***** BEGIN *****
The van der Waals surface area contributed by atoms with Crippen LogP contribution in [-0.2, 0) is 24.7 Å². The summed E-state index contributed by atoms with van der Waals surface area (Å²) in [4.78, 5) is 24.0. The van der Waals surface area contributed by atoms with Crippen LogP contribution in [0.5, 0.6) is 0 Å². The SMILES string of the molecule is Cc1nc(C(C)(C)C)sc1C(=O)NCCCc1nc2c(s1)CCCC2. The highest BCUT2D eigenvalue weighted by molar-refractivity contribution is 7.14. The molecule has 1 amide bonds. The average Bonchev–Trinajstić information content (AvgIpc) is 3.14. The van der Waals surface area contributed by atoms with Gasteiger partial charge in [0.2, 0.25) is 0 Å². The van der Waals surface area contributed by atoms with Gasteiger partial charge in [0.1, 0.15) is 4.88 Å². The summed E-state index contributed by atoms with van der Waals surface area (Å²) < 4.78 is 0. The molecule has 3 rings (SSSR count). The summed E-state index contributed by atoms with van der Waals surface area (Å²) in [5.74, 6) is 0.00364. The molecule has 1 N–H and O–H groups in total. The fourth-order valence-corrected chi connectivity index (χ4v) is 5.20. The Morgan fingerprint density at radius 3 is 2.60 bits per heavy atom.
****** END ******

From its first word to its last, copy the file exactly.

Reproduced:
The van der Waals surface area contributed by atoms with Crippen LogP contribution in [-0.2, 0) is 24.7 Å². The summed E-state index contributed by atoms with van der Waals surface area (Å²) in [4.78, 5) is 24.0. The van der Waals surface area contributed by atoms with Crippen LogP contribution in [0.5, 0.6) is 0 Å². The SMILES string of the molecule is Cc1nc(C(C)(C)C)sc1C(=O)NCCCc1nc2c(s1)CCCC2. The highest BCUT2D eigenvalue weighted by molar-refractivity contribution is 7.14. The molecule has 1 amide bonds. The average Bonchev–Trinajstić information content (AvgIpc) is 3.14. The van der Waals surface area contributed by atoms with Gasteiger partial charge in [0.2, 0.25) is 0 Å². The van der Waals surface area contributed by atoms with Gasteiger partial charge in [0.1, 0.15) is 4.88 Å². The summed E-state index contributed by atoms with van der Waals surface area (Å²) < 4.78 is 0. The molecule has 3 rings (SSSR count). The summed E-state index contributed by atoms with van der Waals surface area (Å²) in [5.74, 6) is 0.00364. The molecule has 1 N–H and O–H groups in total. The fourth-order valence-corrected chi connectivity index (χ4v) is 5.20. The Morgan fingerprint density at radius 3 is 2.60 bits per heavy atom.